(a 10 minute read)
You’ve weathered the cold winds of March gardening, and the rainy days of April gardening, and finally, it’s here: warm, beautiful MAY.
Of course, this is just a snapshot of what you can plant in May — but the following all made my priority list, so you might want to consider them! Most can grow in both garden beds and containers, so you’ll be able to find something that works for you no matter how much outdoor space you have.
Once the threat of frost is gone in your area, it’s time to plant those delicate, warm-season annuals. Whether you’re direct seeding or headed to the nursery to buy multi-packs of baby plants, get out there in the garden!
Since these are better suited for containers than garden beds, these make great picks for small-space gardeners who only have a patio or balcony’s worth of space to work with. They’ll even be happy in a window box or hanging basket if that’s all you have to work with.
These warm-season annuals are crowd favorites, and there are so many varieties of each that you’ll have plenty of options to choose from:
By the time May comes around, it’s time to start thinking about sowing your carrot crop. The most important thing to remember when growing carrots is the quality of the soil.
In order to produce a quality crop, the soil needs to be light, sandy, and free of any obstructions like rocks. If there’s any obstacle that gets in the way while the carrot is growing, it will become misshapen, which affects not only the look but also the taste.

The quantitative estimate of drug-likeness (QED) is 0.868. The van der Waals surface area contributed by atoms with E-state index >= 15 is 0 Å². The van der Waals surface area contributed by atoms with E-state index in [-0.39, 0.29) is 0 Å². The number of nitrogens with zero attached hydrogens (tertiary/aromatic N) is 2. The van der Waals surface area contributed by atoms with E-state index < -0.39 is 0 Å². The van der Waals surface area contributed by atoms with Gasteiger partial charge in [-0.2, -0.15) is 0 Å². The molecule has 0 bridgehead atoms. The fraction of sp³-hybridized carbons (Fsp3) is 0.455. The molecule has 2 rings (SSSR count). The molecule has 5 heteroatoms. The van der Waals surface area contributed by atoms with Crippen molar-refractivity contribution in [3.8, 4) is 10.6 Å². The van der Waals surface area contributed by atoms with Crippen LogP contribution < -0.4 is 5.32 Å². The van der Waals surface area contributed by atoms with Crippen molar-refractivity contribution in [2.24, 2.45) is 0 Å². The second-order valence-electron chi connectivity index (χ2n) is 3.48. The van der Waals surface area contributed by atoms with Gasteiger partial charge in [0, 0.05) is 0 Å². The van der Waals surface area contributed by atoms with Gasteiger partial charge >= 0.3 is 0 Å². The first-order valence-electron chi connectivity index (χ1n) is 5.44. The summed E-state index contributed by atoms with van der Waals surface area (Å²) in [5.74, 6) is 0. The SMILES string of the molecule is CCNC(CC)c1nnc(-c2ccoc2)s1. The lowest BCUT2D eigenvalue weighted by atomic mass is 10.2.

Carrots are fun to grow because the leafy greens that sit above ground make for attractive foliage by themselves — so even as you wait to harvest, you’ll have something pretty to fill your garden with.
Right about now you’ll start to see all kinds of strawberry plants popping up at your local garden centers. For delicious, summer-long fruit, put everbearing plants in your garden starting in mid to late May.
Not only do strawberries make great bedding plants, but they’re wonderful in containers as well. Even if you live on the tippy-top floor of an apartment building with a tiny square of outdoor space, you can still grow strawberries.
Chances are you’ve already started planting your summer garden, and that’s great! I’ve personally been working and planning since March, and now I’ve realized that I have a bunch of gaps in between my bedding plants under my trees. Because of that, I’m going to plant ground cover. These are some of my favorite options:
- Vinca minor (shown above)
- Creeping thyme
- Sedum stonecrop
Keep in mind while you’re shopping around for ground cover that many of these plants can be invasive, so know your area and your region’s needs and restrictions.
You can only sow sweet corn in your garden once all threats of frost are passed in your region. Start sowing your seeds after the average temperature range is between 40 degrees Fahrenheit overnight and 80 to 85 degrees Fahrenheit during the day — for some parts of the country, this might be the very end of May.
If you’re sowing in a small area, you’ll have to thin your strongest plants after they start growing to make sure your little corn seedlings don’t crowd each other out.
Did I mention these last month? Absolutely. And they’re worth bringing up again, becasue the end of May is generally the last chance you have to plant your summer-blooming bulbs. Here are some great picks:
- Gladiolus (shown above)
- Calla lilies
- Elephant ears
Elephant ears can also be grown very happily as houseplants. Plant the bulbs in a container, enjoy them outside all summer long, then move your pot inside for cooler months.
More Ideas for May Planting
These plants can’t survive frost, so they need to be planted after the threat has passed. In southern areas, you’ve probably already hit that date; for northern areas, that will be coming up this month. Figure out what agricultural zone you’re in to help determine when your last frost date will be so you don’t lose any of these plants to cold snaps.
- Herbs like basil, oregano, and rosemary